• Greggory B. Oberg, Esq.

SCA Speaks at April SNECG Meeting

Mortgage Industry Insight: One of the great things about SCA is the range of issues we get to see, and the wealth of knowledge we get to tap into while working with dozens of clients on a monthly basis. Today, we'll share some information about SCA's presentation to SNECG.

By Gregg Oberg:

Last week, I was honored to speak at the Southern New England Credit Grantors (SNECG) meeting, where I presented on Fair Lending topics for roughly 2.5 hours. During the presentation—titled “Fair Lending: From Advertising to Reg. Z.”—we addressed aspects of the origination process and how Fair Lending principles can be utilized to further compliance objectives.


The Southern New England Credit Grantors, or SNECG, formerly known as the Southeastern Massachusetts Credit Grantors (SMCG), is an organization of financial, mortgage, credit reporting, and insurance companies as well as representatives from the education and legal professions throughout New England. Their mission is to support and educate those businesses engaged in the extension of retail credit. As part of their support for education they grant Scholarships to High School or College Students in the local communities of their members.

SNECG holds membership meetings each month with Guest Speakers focused on current industry topics. These meetings provide a great opportunity for members of the credit granting community to network with each other along with many of the areas local industry professionals and stay updated on the most current topics impacting their lending decisions. Meetings are held once a month between September & May.

Fair Lending

The discussion began with a basic overview of Fair Lending prohibitions. From there, we analyzed some recent case studies, including the recent HUD/Facebook action, private lawsuits against regional lenders, and a particularly interesting Podcast by The Center for Investigative Reporting (or Reveal). Somewhat typical fare for a Fair Lending discussion.

With the basics reinforced, we spend about 30 min introducing basics of the COSO Internal Controls Framework, which served as a template of sorts for our discussion of compliance best practice principles as applicable to a Fair Lending Program.

Internal Controls Framework

While literally no compliance regime stipulates an Internal Controls framework that must be used; I apply COSO because of the agnostic nature of its design. Without making this post about COSO; the basic components of Internal Controls are outlined below:

  1. Control Environment - A Set of Standards, Processes, and Structures Designed to Set the “Tone at the Top” in Accord with Management’s Stated Objectives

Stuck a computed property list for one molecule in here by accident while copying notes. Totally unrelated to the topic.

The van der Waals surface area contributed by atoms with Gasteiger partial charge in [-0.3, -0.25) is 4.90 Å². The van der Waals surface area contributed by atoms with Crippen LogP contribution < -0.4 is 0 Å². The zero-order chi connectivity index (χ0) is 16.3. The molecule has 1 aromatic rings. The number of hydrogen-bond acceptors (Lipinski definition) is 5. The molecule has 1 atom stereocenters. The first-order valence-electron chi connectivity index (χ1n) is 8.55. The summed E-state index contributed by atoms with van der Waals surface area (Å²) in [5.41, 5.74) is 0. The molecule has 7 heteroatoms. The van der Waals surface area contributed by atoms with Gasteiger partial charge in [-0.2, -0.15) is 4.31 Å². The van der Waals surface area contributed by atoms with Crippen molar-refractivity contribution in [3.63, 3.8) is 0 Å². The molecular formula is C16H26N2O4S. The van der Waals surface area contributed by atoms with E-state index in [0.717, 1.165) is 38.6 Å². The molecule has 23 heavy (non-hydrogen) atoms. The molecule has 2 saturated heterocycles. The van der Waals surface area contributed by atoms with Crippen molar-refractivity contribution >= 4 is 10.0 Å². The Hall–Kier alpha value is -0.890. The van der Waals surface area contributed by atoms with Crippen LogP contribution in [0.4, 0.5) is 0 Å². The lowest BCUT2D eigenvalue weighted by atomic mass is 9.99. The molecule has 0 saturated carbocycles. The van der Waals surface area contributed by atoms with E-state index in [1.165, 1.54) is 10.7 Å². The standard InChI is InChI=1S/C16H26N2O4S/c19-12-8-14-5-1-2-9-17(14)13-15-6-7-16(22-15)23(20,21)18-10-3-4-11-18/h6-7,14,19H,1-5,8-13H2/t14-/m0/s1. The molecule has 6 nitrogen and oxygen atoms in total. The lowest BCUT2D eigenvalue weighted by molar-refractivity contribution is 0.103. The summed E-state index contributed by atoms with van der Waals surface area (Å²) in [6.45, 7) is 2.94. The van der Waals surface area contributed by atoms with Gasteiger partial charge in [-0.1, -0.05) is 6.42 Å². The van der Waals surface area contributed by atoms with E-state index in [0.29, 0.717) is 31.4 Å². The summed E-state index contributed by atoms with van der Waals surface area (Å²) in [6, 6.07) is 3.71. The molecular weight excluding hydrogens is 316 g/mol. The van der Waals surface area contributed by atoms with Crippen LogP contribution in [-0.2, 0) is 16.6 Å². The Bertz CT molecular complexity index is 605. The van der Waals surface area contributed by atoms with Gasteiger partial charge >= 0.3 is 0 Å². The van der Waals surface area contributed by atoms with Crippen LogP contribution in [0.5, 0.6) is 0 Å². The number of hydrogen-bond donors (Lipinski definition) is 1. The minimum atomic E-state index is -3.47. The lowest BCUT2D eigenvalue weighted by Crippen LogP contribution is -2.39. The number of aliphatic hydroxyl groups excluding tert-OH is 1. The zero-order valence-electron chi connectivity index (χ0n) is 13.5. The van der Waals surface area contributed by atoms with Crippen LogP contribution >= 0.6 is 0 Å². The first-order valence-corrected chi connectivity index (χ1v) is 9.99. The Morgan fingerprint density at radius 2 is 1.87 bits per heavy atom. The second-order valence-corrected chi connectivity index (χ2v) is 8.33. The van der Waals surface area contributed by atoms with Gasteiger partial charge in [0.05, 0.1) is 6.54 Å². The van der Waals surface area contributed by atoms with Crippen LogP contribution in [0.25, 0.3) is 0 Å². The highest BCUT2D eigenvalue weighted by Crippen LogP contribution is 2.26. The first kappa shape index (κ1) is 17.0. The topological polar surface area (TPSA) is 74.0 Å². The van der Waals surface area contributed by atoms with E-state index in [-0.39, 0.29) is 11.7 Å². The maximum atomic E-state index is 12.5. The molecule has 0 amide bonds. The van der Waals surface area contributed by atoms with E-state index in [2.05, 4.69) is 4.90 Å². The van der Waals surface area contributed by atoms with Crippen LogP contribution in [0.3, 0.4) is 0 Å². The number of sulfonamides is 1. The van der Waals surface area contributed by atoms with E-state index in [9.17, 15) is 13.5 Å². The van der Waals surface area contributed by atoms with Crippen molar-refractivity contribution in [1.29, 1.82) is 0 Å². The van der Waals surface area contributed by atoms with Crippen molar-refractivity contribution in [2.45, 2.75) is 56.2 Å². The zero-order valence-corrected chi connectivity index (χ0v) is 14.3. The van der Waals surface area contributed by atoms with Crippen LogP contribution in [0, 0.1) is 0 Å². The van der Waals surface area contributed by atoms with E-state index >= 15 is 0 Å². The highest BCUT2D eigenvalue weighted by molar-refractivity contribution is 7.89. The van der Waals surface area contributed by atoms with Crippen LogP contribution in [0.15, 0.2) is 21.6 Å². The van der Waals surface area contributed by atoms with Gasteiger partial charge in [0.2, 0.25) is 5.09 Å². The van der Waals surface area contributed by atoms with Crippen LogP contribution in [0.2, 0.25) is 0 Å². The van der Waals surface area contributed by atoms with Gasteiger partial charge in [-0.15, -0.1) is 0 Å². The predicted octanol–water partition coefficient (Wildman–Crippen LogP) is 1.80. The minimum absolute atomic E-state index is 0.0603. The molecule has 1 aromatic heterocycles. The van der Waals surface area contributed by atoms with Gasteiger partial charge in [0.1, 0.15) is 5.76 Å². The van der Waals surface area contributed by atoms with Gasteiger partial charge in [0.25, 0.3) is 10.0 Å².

2. Risk Assessment - A Dynamic and Iterative Process of Assessing, Ranking, and Addressing Risks to the Organization’s Objectives

  3. Control Activities - Actions Taken to Mitigate Risks Identified to Organizational Objectives

  4. Information & Communication - Ongoing Process of Collecting and Analyzing Information (External or Internal) and Communicating Relevant Advice to Stakeholders

  5. Monitoring Activities - Real Time and/or Periodic Efforts to Test Program Effectiveness.

These five broad, interrelated components make up the framework for an effective compliance program, reasonably designed to prevent and detect activities counterproductive to the objectives of management. Relevant objectives may be operational, reporting, or compliance focused.

Applying Internal Controls to Fair Lending

We spend the later half of the presentation discussing the application of COSO to the Fair Lending risks prevalent in the audience members’ business today. As I mentioned, the Internal Controls components are highly interrelated. The Tone (#1) sets the Risk Tolerance (applicable to #2). Risk Assessment (#2) and Control Activities (#3) are quite clearly interrelated; and Information & Communication (#4) and Monitoring Activities (#5) are particularly connected in the Fair Lending context where data is such a strong driver of enforcement activities.

I wish I could recap such a detailed conversation in a (reasonably) digestible format, but there’s just no way to beat the direct communication you get at an event such as this. But what I can do is leave you with one key concept that (I hope) my audience took away with them.

Spillane Consulting Associates has served the residential mortgage lending business since 1991. We have specialized in mortgage banking consulting services and provided quality control reviews, risk management and process consulting and employee training to credit unions, community banks and non-depository institutions. We are a thought leader on the strategic growth of residential mortgage lending. You can learn more by visiting our website, or scheduling a meeting with me or one of my colleagues.

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